After meals, very tired and sleepy.1
After meals, as if intoxicated.
After meals, headache.
After meals, palpitation of the heart.
Alleviation of several, even remote, complaints from eating.
The flatus does not pass off, but moves about, causing many ailments of body and of spirit.2
The abdomen is distended by flatus,3 the abdomen feels full, especially after a meal.
Sensation as if the flatus ascended; followed by eructations – then often a sensation of burning in the throat, or vomiting by day and by night.
Pain in the hypochondria when touched, and in motion, or also during rest.
Constricting pain in the epigastrium, immediately under the ribs.
Cutting pains in the abdomen, as if from obstructed flatus; there is a constant sensation of fullness in the abdomen – the flatus rises upwards.
Cutting pains in the abdomen almost daily, especially with children, oftener in the morning than in other parts of the day, sometimes day and night, without diarrhoea.
Cutting pains in the abdomen, especially on the one side of the abdomen, or the groin.4
In the abdomen, qualmishness, a sensation of voidness, disagreeable emptiness,5 even immediately after eating, he felt as if he had not eaten anything.
From the small of the back, around the abdomen, especially below the stomach, a sensation of constriction as from a bandage, after she had had no stool for several days.
Pain in the liver, when touching the right side of the abdomen.
Pain in the liver, a pressure and tension-a tension below the ribs on the right side.
Below the last ribs (in the hypochondria), a tension and pressure all over, which checks the breathing and makes the mind anxious and sad.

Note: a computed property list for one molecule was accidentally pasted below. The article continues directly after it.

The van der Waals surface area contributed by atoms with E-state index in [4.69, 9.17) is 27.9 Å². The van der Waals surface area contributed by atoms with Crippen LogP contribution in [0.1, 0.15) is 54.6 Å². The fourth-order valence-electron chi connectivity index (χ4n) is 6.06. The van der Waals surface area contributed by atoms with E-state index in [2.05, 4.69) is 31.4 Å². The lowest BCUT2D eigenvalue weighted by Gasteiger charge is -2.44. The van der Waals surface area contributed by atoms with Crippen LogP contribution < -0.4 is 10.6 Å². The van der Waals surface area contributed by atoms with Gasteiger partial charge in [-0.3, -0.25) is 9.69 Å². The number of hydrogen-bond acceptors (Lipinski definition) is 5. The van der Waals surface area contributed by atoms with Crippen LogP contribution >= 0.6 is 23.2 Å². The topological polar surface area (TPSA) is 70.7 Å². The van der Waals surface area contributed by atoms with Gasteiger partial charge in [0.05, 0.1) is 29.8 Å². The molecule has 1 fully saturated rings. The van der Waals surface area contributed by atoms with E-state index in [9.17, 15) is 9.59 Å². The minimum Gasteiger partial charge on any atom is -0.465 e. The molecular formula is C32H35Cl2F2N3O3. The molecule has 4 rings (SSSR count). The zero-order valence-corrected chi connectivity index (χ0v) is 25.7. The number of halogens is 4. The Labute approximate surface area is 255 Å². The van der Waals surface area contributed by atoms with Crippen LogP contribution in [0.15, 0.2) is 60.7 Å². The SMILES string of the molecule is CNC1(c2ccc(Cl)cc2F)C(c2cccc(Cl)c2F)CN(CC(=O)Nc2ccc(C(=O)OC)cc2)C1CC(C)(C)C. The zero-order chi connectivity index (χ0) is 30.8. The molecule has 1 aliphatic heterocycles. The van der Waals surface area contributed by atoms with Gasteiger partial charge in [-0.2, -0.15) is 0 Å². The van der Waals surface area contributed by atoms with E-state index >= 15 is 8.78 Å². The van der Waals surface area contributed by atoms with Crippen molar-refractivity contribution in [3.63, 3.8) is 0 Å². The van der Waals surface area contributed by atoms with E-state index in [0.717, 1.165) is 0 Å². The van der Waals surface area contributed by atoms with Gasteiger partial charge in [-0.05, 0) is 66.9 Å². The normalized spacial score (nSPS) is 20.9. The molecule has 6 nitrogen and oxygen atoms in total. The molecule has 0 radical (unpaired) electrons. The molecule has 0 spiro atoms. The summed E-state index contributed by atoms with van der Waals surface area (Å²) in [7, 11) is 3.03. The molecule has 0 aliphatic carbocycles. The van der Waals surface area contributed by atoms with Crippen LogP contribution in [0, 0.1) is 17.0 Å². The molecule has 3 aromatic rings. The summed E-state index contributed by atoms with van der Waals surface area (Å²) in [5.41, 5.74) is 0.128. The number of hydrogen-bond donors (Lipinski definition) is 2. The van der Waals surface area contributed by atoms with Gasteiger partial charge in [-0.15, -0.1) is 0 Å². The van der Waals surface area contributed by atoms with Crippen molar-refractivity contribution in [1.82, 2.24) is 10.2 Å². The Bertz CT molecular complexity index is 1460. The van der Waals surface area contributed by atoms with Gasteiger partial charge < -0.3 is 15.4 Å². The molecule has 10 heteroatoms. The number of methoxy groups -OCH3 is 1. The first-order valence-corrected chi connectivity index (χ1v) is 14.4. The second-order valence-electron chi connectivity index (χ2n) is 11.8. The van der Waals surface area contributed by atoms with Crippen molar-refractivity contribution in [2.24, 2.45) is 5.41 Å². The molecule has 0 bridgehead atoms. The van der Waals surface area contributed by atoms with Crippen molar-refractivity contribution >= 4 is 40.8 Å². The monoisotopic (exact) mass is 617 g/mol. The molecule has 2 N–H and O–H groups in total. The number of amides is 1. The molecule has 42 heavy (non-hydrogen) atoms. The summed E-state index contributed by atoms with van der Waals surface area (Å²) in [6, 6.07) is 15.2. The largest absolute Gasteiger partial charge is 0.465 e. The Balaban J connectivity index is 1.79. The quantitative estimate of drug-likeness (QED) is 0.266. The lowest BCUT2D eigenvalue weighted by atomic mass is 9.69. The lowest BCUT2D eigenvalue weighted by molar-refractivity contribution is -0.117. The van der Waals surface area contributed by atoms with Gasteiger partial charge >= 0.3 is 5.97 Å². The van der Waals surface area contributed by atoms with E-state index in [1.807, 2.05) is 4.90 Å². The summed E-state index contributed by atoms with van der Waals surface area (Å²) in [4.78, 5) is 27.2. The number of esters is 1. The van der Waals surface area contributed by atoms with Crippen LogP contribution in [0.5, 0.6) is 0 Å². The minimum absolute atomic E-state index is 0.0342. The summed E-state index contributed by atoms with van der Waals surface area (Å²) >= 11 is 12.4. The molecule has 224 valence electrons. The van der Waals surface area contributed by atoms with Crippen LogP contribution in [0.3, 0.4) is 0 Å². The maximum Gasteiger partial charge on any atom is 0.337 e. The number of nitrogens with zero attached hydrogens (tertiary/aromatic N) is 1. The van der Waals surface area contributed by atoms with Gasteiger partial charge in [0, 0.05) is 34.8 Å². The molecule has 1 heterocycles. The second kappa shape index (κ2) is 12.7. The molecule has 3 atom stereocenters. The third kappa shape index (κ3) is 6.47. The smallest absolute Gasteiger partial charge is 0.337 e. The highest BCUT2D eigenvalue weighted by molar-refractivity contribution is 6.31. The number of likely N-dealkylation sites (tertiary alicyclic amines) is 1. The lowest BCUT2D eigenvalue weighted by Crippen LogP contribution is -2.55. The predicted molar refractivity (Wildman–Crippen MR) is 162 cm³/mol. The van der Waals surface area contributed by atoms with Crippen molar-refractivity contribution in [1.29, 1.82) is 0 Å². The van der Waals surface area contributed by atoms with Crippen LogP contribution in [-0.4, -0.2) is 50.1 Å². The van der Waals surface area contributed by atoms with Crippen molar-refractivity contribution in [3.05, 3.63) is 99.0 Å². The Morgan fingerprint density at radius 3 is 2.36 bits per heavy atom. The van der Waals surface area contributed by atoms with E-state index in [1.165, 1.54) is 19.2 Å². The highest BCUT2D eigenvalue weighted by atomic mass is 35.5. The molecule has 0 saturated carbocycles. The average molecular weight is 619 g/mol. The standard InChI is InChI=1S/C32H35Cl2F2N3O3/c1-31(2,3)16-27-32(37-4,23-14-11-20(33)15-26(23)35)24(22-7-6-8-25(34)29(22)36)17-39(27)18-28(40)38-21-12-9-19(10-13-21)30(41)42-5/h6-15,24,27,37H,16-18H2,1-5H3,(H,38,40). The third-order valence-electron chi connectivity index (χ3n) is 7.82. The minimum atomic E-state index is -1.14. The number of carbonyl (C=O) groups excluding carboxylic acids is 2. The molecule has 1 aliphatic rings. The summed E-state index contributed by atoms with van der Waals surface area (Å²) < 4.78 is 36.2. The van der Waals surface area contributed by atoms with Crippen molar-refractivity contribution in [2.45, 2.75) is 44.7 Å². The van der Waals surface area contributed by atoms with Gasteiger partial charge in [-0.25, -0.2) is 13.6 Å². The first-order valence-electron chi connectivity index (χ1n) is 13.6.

(1 Often until the patient lies down and sleeps.)
(2 At times drawing pains in the, limbs, especially in the lower limbs, or stitches in the pit of the stomach, or in the side of the abdomen, etc.)
(3 The flatus often ascends; less frequently a great quantity of flatus is charged, especially in the morning, without smell and without alleviating the other ailments; in other cases flatulence, with a great quantity of excessively fetid flatus passing off.)
(4 The cutting pain also at times passes down into the rectum and down the thigh.)
(5 In some cases alternating with a contractive pain in the abdomen.)
Pain in the liver, stitches – mostly when stooping quickly.
Inflammation of the liver.
Pressure in the abdomen as from a stone.1
Hardness of the abdomen.
Crampy colic, a grasping pain in the bowels.
In colic, coldness on one side of the abdomen.
A clucking, croaking and audible rumbling and grumbling in the abdomen.2
So-called uterine spasms, like labor pains, grasping pains often compelling the patient to lie down, frequently quickly distending the abdomen without flatulence.
In the lower abdomen, pains pressing down toward the genitals.3
Inguinal hernias, often painful while speaking and singing.4
Swellings of the inguinal glands, which sometimes turn into suppuration.
Constipation; delayed stools sometimes for several days, not infrequently with repeated ineffectual urging to stool.
Stools hard, as if burnt, in small knots, like sheep-dung, often covered with mucus, sometimes also enveloped by veinlets of blood.
Stools of mere mucus (mucous piles).
Passage of round worms from the anus.
Discharge of pieces of tape-worm.
Stools, in the beginning very hard and troublesome, followed by diarrhoea.
Very pale, whitish stool.
Stools with putrid, sour smell.
At the stools, cutting pains in the rectum.
Stools show diarrhoea for several weeks, months, years.5
Frequently repeated diarrhoea, with cutting pains in the abdomen, lasting several days.
(1 Which often rises to the pit of the stomach, digging and causing vomiting.)
(2 At times only in the left side of the abdomen, passing upwards with the inspiration and downward with the expiration.)
(3 Pressing down as if to cause a prolapsus, and when it is passed she feels heavy in all her limbs, the limbs go to sleep; she must stretch and extend her limbs.)
(4 Inguinal hernias rise as a rule only from internal psora, excepting the few cases, when these parts are injured by great external violence, or when the hernia arises from superhuman exertions of the body through lifting or pushing quickly, while in a great fright.)
(5 Usually preceded by rumbling or fermentation in the abdomen; chiefly in the morning.)
After a stool, especially after a softer, more copious evacuation, great and sudden prostration.1